Paralysed by Fear and Selfishness

In just over a week’s time, on March 15th, primary and secondary school students around the world concerned about climate change and the refusal of most politicians and business leaders to take it seriously, will be holding a series of School Strikes and other activities centred around climate change and the environment.

A Swedish student, Greta Thunberg, is credited with initiating the movement, which aims to give students around the world a voice in their future, even if they are too young to vote.

The movement is run by students and for students, and while parents, grandparents and other adults are encouraged to actively support their children and other students, it is the children who speak at the proposed rallies and work out their activities, not the adults.

While this may have some obvious drawbacks, it also has many advantages, not the least of which is that young students get to learn about politics, personal assertiveness and responsibility, and why their world operates in the way that it does.

At the very least, perhaps a few of these students might become the voices of sanity for tomorrow.

As a sixty-four year old grandparent, for many years I have been ashamed and appalled at the blatant stupidity, self-interest and destructive greed that so many in my generation have demonstrated in their attitudes towards the economy and the environment.

Through luck and hard work I am fortunate to own a small house, but unlike so many others of my age, I don’t also possess a string of rental properties, a holiday house, a whopping great caravan, a shiny new car, a generous superannuation policy, a share portfolio, or a swollen bank account.

When analysed objectively, nearly all of these assets have been acquired at someone else’s expense, if only at the expense of future generations who find themselves locked out of the housing market with mounting debts and uncertain employment prospects.

But even these economic problems pale into insignificance when the destructive impact of my generation’s greedy lifestyle is starting to manifest through rapidly accelerating climate change.

If it continues unchecked, I believe that massive climate change will result in the collapse of society as we currently know it within another three generations – approximately seventy-five years or less.

The children and school students of today should, at the very least, be absolutely outraged that in their lifetime, our greed and lack of concern for their future is very likely to condemn them to a living nightmare of climate chaos, food and water shortages, widespread infrastructure collapse and possible warfare.

In many parts of the world today – outside our currently comfortable Western societies – starvation, violence and anarchy are already the norm.

And yet our ignorance and complacence is such that the overwhelming majority of people in privileged countries like mine think that it simply couldn’t happen here: that kind of thing is a problem for ‘them over there’.

How naive, how stupid, and how arrogant.

Having three grandchildren of my own, and seeing at the very least as an opportunity to encourage them to think about climate change, politics and their future, I took it upon myself to publicise the rally by talking to friends and visiting local schools in my area.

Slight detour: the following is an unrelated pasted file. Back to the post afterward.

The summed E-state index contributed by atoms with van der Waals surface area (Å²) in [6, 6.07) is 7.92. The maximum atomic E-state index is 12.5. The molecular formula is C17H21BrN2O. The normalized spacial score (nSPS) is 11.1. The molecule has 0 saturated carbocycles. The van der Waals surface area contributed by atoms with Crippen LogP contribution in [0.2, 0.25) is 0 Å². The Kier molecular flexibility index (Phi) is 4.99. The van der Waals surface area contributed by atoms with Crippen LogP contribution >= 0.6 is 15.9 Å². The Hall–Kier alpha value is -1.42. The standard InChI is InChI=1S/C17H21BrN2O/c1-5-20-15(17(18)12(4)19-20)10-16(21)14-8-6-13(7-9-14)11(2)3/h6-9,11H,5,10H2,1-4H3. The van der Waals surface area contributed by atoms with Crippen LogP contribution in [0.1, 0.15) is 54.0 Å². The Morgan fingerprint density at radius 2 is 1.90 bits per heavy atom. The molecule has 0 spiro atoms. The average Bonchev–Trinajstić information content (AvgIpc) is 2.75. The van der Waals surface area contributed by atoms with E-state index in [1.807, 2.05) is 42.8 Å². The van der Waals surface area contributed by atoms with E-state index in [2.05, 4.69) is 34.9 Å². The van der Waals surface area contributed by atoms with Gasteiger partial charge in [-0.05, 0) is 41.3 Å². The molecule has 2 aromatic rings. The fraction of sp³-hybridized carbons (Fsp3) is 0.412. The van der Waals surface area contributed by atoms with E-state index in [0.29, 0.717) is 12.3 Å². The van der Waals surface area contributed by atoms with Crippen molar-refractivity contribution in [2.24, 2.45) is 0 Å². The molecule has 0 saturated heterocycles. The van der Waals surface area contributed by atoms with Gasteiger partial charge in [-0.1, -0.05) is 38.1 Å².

The general response was remarkable, and deeply depressing.

Despite most schools routinely expressing their ‘support for the environment’, overall knowledge about the SchoolStrike was severely limited, and most principals of government schools back-pedalled rapidly when asked if they would publicise the event to their students or – even more radical – show support for the event as a school.

Fear of harming their career prospects, retirement benefits or government school funding was clearly paramount in their minds.

It was quite clear that they much preferred safe, ineffective ways of expressing their ‘concern’ for the environment by getting their students to plant vegetable gardens and paint murals of flowers and trees  – without discussing exactly why those vegetables and flowers and trees are under threat.

Imagine my disappointment then, when I was informed by my own family that they would not agree to my eldest granddaughter attending a school strike rally on the steps of our city’s Parliament House because they thought that the prospect of her missing four hours of schooling would be damaging for her education..

Much better, they said, for her to complete her education and work within the system to achieve action on climate change – thereby neatly regurgitating the destructive myths that our politicians are so keen to propagate.

How very sad to see the futures of our own children and grandchildren being squandered by those who should be supporting them.

How sad to see how deep the roots of fear and ignorance are within ourselves, stopping us from making the world a better place for the adults of the future.

How sad to see how corrupted and deluded we have become by the seductive evils of capitalism and the desperate urge to inflate our own egos.

And how depressing to realise that a person of my age is regarded as ‘radical’ by even members of my own family.

Go for it kids, and never, never give up.

The adults are too greedy and too gutless to do it for you – and you have absolutely nothing to lose except your future.

David Mellonie is an Australian author, editor and photographer. Read other articles by David.